Last Train Home is a documentary crafted by Lixin Fan and released in 2009. Fan follows three years in the life of a family swimming in the annual labor migration of the Chinese industrial revolution. In many respects, this family presents a non-typical image of modern China. Courtesy of the barbaric One Child policy, the fertility rate of the Chinese mainland has fallen 6 births per woman in 1970 to a low of 1.4 birth per woman in 2010. What is also notable, the first born is a daughter. For variety of reasons, this is not as common as it statistically should be in china. (Freakonomics: Misadventures in Baby Making)
Father and Mother are Zhang Changhua and Chen Suquin, both among the 130 million textile workers who live and work and eat and breathe the factories of Guangzhou (near Hong Kong).Despite the low wages earned in the factory, they are able to save enough Yuan each year to more than offset the earnings of their agricultural options at home. Meanwhile, their children are raised in the agricultural homestead by their grandmother. Last Train Home begins as the parents near the end of their fifteenth year of migrant labor. They work to save enough to send both children to school. Each year, they return home to celebrate the Chinese New Year, duration of one to two months. On each occasion it is an ordeal of immense proportions to journey home by the trains which navigate the Chinese countryside. Fan does a fine job capturing the scope of humanity which travels at this time, comprising nearly 130 million souls headed back home at the same time. To miss the train going home is to miss home entirely for the year.
The first born is Zhang Qin, a daughter of high school age who appears to have nothing but distain for the efforts of her parents and her grandmother. Her coming of age story unfolds with remarkable alacrity and feeling throughout Fan’s work. Her younger brother is struggling academically, and the reasons develop over the years as well. There exists a powerful tension between the three generations, as the young and old clash over ideals and lifestyles. Distance and time spent apart remain enormous obstacles to overcome, and like all families in history, there is no final conclusion to the joys and struggles of life.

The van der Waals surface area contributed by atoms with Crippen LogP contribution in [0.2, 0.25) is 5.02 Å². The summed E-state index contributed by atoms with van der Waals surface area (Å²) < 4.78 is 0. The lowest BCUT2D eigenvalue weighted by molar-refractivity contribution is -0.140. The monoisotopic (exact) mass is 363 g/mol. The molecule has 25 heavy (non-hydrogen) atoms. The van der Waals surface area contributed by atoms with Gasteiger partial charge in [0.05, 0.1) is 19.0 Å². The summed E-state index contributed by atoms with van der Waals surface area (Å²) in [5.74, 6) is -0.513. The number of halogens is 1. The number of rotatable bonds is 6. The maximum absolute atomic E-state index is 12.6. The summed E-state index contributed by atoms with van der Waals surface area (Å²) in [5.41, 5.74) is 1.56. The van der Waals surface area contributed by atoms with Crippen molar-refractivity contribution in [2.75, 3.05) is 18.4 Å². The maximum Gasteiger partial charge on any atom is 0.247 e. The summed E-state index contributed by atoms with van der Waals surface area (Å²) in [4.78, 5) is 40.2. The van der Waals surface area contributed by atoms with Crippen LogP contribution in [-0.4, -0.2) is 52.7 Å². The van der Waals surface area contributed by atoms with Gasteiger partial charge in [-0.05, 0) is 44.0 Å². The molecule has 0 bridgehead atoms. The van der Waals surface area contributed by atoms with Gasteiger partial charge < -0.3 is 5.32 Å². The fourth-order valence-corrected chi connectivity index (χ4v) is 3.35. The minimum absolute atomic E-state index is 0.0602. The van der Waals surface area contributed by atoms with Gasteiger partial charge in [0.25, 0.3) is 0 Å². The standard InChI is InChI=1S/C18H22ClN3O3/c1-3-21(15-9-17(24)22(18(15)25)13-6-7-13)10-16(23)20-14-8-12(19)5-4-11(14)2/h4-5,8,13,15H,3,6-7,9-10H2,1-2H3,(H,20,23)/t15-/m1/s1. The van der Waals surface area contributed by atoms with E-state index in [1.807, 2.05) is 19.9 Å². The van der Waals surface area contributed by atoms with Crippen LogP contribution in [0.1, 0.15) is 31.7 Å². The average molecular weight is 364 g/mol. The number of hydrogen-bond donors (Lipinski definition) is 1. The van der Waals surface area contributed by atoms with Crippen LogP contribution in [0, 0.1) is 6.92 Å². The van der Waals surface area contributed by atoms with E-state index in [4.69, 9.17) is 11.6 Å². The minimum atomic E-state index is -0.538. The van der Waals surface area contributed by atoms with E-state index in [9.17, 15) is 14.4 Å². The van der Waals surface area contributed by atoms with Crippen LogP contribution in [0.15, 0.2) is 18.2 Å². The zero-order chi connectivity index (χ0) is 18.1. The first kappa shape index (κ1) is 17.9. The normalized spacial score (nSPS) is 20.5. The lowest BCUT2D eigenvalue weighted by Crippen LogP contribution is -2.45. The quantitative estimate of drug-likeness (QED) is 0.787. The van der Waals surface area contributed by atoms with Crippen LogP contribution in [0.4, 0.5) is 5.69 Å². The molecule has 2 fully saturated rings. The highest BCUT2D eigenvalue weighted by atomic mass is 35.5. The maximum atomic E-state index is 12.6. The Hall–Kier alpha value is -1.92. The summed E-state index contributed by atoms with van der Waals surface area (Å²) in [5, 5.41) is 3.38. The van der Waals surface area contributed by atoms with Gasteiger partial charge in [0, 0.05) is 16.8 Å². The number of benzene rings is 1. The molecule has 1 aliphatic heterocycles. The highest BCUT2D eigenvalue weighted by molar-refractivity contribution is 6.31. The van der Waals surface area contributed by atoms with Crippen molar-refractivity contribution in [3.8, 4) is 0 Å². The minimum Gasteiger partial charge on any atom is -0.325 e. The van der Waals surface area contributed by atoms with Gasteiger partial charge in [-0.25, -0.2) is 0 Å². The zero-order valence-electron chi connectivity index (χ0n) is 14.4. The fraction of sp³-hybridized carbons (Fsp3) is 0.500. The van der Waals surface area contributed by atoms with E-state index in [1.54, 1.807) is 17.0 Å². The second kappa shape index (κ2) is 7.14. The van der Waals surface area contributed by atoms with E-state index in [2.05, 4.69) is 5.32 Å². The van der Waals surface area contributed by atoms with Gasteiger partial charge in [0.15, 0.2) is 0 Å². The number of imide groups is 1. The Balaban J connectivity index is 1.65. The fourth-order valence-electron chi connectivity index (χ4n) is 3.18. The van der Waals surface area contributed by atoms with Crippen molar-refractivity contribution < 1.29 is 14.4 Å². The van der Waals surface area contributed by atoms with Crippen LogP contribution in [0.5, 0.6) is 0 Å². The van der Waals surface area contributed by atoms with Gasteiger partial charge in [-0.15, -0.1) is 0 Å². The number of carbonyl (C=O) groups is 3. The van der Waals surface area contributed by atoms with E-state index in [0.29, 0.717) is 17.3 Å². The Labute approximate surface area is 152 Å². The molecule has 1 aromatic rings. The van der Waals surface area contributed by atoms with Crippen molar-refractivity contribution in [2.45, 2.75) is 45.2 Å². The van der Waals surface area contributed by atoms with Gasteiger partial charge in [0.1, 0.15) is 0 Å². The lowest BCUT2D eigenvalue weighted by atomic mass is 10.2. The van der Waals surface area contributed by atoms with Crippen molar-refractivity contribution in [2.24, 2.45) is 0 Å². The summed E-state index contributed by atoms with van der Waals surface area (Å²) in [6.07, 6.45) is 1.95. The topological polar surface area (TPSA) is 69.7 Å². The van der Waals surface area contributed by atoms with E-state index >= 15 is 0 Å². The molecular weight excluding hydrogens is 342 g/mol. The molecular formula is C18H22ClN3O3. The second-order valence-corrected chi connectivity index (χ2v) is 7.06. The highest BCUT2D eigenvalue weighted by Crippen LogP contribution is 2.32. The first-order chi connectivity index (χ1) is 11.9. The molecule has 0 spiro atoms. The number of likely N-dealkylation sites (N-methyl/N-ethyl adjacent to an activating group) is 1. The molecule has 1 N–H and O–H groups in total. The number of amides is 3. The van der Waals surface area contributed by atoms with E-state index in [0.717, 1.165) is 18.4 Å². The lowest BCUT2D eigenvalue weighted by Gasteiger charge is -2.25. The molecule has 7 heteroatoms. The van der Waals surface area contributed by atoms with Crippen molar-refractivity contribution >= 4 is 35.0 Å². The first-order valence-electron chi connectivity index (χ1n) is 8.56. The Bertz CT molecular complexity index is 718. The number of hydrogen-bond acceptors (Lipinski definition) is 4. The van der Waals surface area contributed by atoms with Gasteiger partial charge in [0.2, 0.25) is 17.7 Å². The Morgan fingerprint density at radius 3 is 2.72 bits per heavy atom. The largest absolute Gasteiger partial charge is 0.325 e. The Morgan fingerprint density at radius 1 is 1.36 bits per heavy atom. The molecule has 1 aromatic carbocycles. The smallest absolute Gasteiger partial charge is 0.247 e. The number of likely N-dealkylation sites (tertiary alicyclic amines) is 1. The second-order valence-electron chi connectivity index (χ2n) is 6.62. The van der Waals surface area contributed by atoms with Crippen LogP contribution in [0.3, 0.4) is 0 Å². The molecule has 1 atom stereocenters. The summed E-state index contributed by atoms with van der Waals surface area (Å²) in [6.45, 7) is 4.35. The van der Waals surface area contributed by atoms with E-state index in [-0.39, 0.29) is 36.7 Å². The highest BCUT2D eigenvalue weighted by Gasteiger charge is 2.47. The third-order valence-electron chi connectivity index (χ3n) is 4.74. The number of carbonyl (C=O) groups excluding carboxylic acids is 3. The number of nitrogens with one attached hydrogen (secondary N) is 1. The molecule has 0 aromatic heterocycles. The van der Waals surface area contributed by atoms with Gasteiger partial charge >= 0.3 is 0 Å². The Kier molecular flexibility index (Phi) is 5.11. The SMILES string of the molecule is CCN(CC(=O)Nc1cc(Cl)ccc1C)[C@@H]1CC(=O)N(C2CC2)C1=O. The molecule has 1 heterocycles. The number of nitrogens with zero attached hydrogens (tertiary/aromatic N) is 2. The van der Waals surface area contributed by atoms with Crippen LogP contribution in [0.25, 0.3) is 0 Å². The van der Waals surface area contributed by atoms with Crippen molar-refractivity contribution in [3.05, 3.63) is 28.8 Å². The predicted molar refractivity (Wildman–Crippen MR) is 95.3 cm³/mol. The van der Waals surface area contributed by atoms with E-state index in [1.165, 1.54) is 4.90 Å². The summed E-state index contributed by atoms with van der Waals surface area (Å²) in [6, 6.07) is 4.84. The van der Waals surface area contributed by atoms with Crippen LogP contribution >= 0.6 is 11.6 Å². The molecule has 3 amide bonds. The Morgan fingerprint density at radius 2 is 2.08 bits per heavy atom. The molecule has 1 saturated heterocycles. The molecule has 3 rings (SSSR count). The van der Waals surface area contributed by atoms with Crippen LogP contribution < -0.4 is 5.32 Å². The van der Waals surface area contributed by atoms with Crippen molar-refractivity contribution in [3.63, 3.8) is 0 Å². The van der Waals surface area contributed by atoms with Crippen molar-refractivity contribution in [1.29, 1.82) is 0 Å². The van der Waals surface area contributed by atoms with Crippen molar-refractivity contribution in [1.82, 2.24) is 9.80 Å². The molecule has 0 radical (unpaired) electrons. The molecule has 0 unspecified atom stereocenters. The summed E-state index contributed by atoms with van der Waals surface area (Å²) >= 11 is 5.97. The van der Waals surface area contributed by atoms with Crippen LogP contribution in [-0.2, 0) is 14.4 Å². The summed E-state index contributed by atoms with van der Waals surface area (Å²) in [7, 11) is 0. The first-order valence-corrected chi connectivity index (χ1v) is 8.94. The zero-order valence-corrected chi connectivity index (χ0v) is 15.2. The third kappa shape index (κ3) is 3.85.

The obvious question is never asked, but I will address it here after finding my own answer. Why would this family not move to the city? Due to the hukou of the Chinese political system, the farmer families are unable to access public services beyond their district. The hukou status grants government services to people, provided they remain in the proper place granted to them. These include education, medical care, housing, and pensions. To move into an area where the hukou is not applicable is economic suicide. Wealthy city dwellers are unwilling to debase their hukou benefits and refuse to grant a change in hukou status to migrant families. In consequence, a population comprising nearly 40% of the United States migrates hither and yon on a yearly basis.
Last Train Home is presented only in Mandarin with lively and responsive English subtitling. Before this begins to daunt, consider this: It is rare that you will devote your entire attention to what is on a screen before you, because you can simply turn away and listen to the audio whilst your mind cleverly fills in the void. Not so in Mandarin with English subtitles, as the subtitles require constant attention.
Use your Netflix for good tonight, this is highly recommended viewing.